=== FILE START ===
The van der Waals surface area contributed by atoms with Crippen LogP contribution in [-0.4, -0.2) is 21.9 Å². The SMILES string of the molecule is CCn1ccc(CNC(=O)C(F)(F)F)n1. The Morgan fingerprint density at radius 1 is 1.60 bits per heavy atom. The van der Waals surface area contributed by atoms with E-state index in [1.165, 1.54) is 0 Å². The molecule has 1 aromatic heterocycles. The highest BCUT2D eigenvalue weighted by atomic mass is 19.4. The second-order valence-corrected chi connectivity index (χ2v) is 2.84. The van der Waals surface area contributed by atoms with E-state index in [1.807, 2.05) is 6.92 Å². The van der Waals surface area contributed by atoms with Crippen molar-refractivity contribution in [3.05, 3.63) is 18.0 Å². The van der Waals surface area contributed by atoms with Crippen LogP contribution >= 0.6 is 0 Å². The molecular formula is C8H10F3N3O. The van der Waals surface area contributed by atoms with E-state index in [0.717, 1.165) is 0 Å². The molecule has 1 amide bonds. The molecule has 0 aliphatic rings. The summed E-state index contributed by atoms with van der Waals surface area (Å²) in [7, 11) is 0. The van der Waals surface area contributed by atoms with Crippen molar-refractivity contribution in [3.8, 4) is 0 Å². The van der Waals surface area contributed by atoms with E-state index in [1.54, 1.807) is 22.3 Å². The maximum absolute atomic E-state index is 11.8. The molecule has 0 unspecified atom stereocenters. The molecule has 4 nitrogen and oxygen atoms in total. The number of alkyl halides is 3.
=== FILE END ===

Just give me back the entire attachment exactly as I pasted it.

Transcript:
The van der Waals surface area contributed by atoms with Crippen LogP contribution in [-0.4, -0.2) is 21.9 Å². The SMILES string of the molecule is CCn1ccc(CNC(=O)C(F)(F)F)n1. The Morgan fingerprint density at radius 1 is 1.60 bits per heavy atom. The van der Waals surface area contributed by atoms with E-state index in [1.165, 1.54) is 0 Å². The molecule has 1 aromatic heterocycles. The highest BCUT2D eigenvalue weighted by atomic mass is 19.4. The second-order valence-corrected chi connectivity index (χ2v) is 2.84. The van der Waals surface area contributed by atoms with E-state index in [1.807, 2.05) is 6.92 Å². The van der Waals surface area contributed by atoms with Crippen molar-refractivity contribution in [3.05, 3.63) is 18.0 Å². The van der Waals surface area contributed by atoms with Crippen LogP contribution >= 0.6 is 0 Å². The molecular formula is C8H10F3N3O. The van der Waals surface area contributed by atoms with E-state index in [0.717, 1.165) is 0 Å². The molecule has 1 amide bonds. The molecule has 0 aliphatic rings. The summed E-state index contributed by atoms with van der Waals surface area (Å²) in [7, 11) is 0. The van der Waals surface area contributed by atoms with Crippen molar-refractivity contribution in [3.8, 4) is 0 Å². The van der Waals surface area contributed by atoms with E-state index in [1.54, 1.807) is 22.3 Å². The maximum absolute atomic E-state index is 11.8. The molecule has 0 unspecified atom stereocenters. The molecule has 4 nitrogen and oxygen atoms in total. The number of alkyl halides is 3.